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The commercial real estate market is primed for a rebound. With vacancy rates falling, pent-up demand will soon outpace the available supply of commercial space. Industry insiders discuss the implications of low inventory and scarce construction activity combined with exploding demand.
We’d like to give a special thank you to Jeff Edwards, president and CEO of EDCUtah, for moderating the event.
Jake Boyer, Boyer Company; Craig Burton, ARA; Carl Barton, Holland & Hart; Jeff Edwards, EDCUtah; Greg Shields, Pentad Properties; Steve Peterson, Millrock Capital; Scott Kaufmann, RioTinto/Kennecott; Richard McAllister, Prudential Commercial; Nick Teseros, NAI West; Eric Smith, CBRE; Danny Shin, Marcus & Millichap; Bob Chatfield, Bank of American Fork; George Richards, Chapman Richards & Assoc; Vasilios Priskos, InterNet Properties; Kip Paul, Cushman & Wakefield, Commerce; Brandon Fugal, Coldwell Banker Commercial
Please comment on the state of the commercial real estate market now versus a year ago. Are there any big picture trends that you are seeing in your different segments of the market?
SHIELDS: The market is continuing to grow stronger. The demand is beginning to outstrip the supply—particularly, there’s not a lot of vacant big boxes around anymore, and there’s tremendous demand for retail property from out-of-state buyers. And landlords are holding the line almost across the board in terms of not rolling over for rent or other concessions.
In my 30-some-odd years in the business, I’ve never seen the underpinnings for growth so strong.
There’s been a great foundation set here with a lot of things that are going on in Utah. We just toured Salt Lake City with all of the brokers from our network for the Western United States, and they were very positive—from positive to astonished would be more like it. Positive about Salt Lake City. Astonished that there are things like City Creek in a city of this size.
SMITH: From what I can see from last year to this year, there’s a lot of positive things happening in the office market. Gateway 6 has been completely built and was fully leased before it was completed. We’re seeing positive absorption all around, whereas prior to this year we were trying to stay afloat and break even, and trying not to be negative. We have over 650,000 square feet of positive absorption, according to our numbers. Others even had higher amounts if you count the single-tenant absorption that took place last year. It was a very positive year, and it’s continuing to be positive.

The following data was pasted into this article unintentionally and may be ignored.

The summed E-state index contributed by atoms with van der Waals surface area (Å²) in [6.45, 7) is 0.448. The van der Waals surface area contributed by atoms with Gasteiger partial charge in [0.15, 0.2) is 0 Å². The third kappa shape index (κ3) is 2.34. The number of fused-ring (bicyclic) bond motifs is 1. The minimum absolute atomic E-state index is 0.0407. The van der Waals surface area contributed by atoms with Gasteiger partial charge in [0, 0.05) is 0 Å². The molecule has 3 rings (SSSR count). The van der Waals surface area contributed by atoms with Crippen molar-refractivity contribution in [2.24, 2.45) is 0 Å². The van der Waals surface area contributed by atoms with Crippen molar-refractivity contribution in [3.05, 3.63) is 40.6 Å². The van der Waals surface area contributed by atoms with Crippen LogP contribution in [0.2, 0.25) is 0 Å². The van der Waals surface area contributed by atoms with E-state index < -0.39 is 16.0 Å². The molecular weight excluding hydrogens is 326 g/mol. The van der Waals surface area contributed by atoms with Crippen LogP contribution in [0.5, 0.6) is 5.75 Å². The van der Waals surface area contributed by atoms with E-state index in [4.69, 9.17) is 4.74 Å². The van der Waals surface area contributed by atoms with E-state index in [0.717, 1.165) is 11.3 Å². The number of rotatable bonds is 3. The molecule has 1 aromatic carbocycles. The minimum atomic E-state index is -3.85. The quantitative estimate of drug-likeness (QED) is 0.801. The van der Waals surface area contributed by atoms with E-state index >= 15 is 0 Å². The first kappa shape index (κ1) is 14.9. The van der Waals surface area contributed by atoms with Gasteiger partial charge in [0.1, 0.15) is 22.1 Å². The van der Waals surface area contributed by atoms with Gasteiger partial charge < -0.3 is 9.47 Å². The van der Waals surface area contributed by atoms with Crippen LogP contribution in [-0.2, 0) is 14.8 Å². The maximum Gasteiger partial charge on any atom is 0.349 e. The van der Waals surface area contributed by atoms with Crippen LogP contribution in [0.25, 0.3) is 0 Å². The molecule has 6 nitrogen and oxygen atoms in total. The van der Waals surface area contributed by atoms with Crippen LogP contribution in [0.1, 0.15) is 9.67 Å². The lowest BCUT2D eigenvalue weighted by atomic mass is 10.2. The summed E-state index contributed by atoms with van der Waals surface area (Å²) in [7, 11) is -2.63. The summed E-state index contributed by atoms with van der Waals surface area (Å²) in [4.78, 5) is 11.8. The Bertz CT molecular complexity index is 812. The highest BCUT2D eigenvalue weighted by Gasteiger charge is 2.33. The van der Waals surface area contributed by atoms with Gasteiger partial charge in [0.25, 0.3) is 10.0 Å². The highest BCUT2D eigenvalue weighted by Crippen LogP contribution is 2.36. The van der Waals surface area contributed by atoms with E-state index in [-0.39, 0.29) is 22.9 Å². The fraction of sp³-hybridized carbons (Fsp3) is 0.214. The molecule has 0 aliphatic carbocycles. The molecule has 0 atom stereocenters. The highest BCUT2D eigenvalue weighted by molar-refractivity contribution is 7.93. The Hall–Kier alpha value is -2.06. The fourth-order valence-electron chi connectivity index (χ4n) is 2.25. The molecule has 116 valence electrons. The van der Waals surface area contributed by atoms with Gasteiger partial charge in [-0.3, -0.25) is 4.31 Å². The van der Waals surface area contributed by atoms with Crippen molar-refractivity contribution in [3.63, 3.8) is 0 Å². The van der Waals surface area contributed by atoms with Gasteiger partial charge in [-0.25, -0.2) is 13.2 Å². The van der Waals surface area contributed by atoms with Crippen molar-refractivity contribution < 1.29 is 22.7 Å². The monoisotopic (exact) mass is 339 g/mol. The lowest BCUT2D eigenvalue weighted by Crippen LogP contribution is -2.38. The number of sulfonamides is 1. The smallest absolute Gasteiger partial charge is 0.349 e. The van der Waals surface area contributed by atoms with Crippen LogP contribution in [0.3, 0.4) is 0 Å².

BOYER: Companies have been reticent. They’ve come off the sidelines quite a bit since last year, though. And a lot of companies that we’re dealing with have finally decided that they can’t sit back. For the last three or four years, they’ve been in paralysis mode, a little bit, not knowing what the national economy was going to bring.
We’ve seen many of these companies say they have the need for growth, they have confidence in the economy, they have confidence in their business, and they’re going to come off the sidelines. And so we have a number of build-to-suit tenants that we’re working with right now who two years ago would not have even considered a build-to-suit.
PRISKOS: Specifically downtown, the build-up of City Creek has been pretty amazing—the level of activity, specifically in the restaurant sector. It’s like we’ve never seen before. We have not only national tenants looking downtown but a lot of well-funded local tenants.
The problem we’re having downtown is we’re running out of real estate to lease. That’s the bad part. The good part is if you look around, there’s still a lot of undeveloped land. They don’t develop small buildings downtown, so you have to have big projects to get the small spaces. That will be a challenge going forward. But the last year has been one of the most active years we’ve seen, especially in the retail level downtown. We attribute that mostly to City Creek and the build-up in the last seven, eight years.
TESEROS: We focus a lot on the south valley market, and what we’ve seen down there recently has been a real kick-up in activity from a landlord perspective in terms of listed buildings. As with the downtown market, there really aren’t a lot of blocks of large contiguous space in the south valley like there were just a year or so ago.
There seems to be a lot more optimism among some of the smaller tenants, even from out-of-state tenants that are coming in and starting to kick the tires. They want to start small with the idea that they’ll grow. That’s really a deviation from what it’s been in the past, where it seemed like every couple of weeks you’d see a new sublease come on the market and more space being contracted. It seems to have stabilized, and now they’re slowly beginning to feel more confident and moving in a positive direction.